An Overlap of Real and Surreal
This article was published in Airport Authority of India’s monthly magazine called Aiports India, in their August 2019 issue (click here for the e-magazine).
That we took the wrong route, no issues, that we had a hard time with the submerged bridges and treacherous marshy routes as alternates, no problems, because once we reached Kalatop, it was all worth it.
Nestled in the virgin parts of Himalayas, Kalatop is an 8km vertical drive from the small but quaint Dalhousie (Dist. Chamba). The steep uphill drive gave us the view of Dalhousie, often shrouded by the changing mysticism of the mist. Leaving behind the cacophony of bazaars and towns behind, as we reached the gates of The Kalatop Wildlife Sanctuary, we gasped. The air had become crisp, cold and refreshing.
After entering the gate of the forest, we bid goodbye to the Lakkar-bazaar that charmed our vision outside the entrance. And a muddy track welcomed us, which snaked through the thick forest that boasted of abundant Pine and Deodar trees. The 3km stretch of canopies ended at the gates of heaven – Kalatop Forest Guesthouse.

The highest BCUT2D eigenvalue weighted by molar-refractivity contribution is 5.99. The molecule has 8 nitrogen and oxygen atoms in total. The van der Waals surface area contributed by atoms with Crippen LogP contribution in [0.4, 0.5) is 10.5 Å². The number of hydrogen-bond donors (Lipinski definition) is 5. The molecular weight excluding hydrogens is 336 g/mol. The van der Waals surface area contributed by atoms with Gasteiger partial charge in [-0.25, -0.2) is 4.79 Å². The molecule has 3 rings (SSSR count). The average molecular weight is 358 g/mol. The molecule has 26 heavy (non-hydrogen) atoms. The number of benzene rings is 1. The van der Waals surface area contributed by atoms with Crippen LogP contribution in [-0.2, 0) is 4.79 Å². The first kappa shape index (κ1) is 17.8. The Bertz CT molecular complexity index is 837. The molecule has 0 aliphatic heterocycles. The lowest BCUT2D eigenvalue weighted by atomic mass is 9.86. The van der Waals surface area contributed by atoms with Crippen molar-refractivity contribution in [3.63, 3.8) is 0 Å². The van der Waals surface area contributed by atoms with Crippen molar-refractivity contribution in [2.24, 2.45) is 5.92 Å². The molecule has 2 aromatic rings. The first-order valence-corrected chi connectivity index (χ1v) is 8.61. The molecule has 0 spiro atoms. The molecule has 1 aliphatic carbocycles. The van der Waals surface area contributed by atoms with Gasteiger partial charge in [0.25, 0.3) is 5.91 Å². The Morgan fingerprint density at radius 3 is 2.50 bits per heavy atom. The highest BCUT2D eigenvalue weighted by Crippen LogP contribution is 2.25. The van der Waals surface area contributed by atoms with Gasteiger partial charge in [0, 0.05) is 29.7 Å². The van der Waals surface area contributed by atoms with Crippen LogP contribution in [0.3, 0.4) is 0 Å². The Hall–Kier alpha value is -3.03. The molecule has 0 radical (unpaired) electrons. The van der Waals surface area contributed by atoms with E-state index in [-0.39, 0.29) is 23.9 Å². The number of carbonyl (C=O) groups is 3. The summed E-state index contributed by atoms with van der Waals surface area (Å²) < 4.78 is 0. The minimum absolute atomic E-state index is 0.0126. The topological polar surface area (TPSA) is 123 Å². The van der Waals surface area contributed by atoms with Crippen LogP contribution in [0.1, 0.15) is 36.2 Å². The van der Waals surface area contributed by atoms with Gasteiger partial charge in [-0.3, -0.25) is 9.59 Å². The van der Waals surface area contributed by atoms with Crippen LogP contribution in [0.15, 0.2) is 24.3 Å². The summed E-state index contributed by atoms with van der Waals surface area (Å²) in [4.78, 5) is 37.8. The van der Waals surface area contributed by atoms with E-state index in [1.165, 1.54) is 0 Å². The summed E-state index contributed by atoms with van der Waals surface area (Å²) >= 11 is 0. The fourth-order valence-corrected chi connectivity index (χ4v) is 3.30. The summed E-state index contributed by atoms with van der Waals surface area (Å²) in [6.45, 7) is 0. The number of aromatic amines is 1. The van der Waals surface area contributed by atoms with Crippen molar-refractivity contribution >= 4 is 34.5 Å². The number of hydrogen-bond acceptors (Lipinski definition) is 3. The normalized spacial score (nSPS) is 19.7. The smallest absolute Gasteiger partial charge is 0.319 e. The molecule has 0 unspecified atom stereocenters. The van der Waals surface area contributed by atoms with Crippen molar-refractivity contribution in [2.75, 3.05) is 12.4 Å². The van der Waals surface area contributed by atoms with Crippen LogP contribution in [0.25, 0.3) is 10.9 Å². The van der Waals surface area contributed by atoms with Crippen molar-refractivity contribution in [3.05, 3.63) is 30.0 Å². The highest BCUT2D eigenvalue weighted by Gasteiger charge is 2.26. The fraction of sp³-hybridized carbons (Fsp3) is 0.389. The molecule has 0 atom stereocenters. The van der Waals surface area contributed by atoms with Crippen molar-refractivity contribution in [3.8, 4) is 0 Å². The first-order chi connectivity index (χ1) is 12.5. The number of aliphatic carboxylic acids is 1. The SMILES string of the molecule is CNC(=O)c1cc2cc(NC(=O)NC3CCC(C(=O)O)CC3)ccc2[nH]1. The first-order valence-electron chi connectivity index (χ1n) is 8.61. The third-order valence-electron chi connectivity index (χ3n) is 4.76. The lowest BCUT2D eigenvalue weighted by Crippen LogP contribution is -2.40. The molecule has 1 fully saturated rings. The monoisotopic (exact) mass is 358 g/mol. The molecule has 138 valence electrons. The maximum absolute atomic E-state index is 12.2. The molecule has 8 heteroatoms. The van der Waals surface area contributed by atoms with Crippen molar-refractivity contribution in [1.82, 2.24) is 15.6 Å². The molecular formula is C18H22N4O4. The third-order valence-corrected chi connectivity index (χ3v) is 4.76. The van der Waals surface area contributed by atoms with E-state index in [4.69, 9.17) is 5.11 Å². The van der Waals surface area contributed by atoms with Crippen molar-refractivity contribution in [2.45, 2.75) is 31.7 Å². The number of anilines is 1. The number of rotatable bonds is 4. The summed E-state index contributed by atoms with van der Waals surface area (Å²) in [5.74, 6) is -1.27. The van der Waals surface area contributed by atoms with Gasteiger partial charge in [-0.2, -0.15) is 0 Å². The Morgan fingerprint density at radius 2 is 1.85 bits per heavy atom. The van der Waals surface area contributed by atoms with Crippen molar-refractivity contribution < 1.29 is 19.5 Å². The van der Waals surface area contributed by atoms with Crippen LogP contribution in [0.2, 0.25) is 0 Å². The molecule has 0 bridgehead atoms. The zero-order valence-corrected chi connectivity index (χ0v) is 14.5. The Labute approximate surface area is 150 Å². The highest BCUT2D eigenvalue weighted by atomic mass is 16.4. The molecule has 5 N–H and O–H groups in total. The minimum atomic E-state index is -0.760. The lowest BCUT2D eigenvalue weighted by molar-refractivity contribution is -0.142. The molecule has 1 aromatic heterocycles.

The grandeur of this place lies in its desolation, and is accentuated by the serenity that transcends even its alpine heights. Caught in a time-warp, Kalatop Forest Guesthouse is testimony to the fact that vintage is as charming as it could get. The chalets here have a bloodline descending from the British. Built in 1925, these chalets must have been the architect’s realized dream.
The Chalet has 2 rooms (separate) and a lawn in front of it. Flowers bloom in full splendor, and in different varieties as well. This was the sole purpose of Himachal Forest Dept. to rent out these chalets – to promote eco-tourism. Sunflowers beautify this place and make it more heavenly.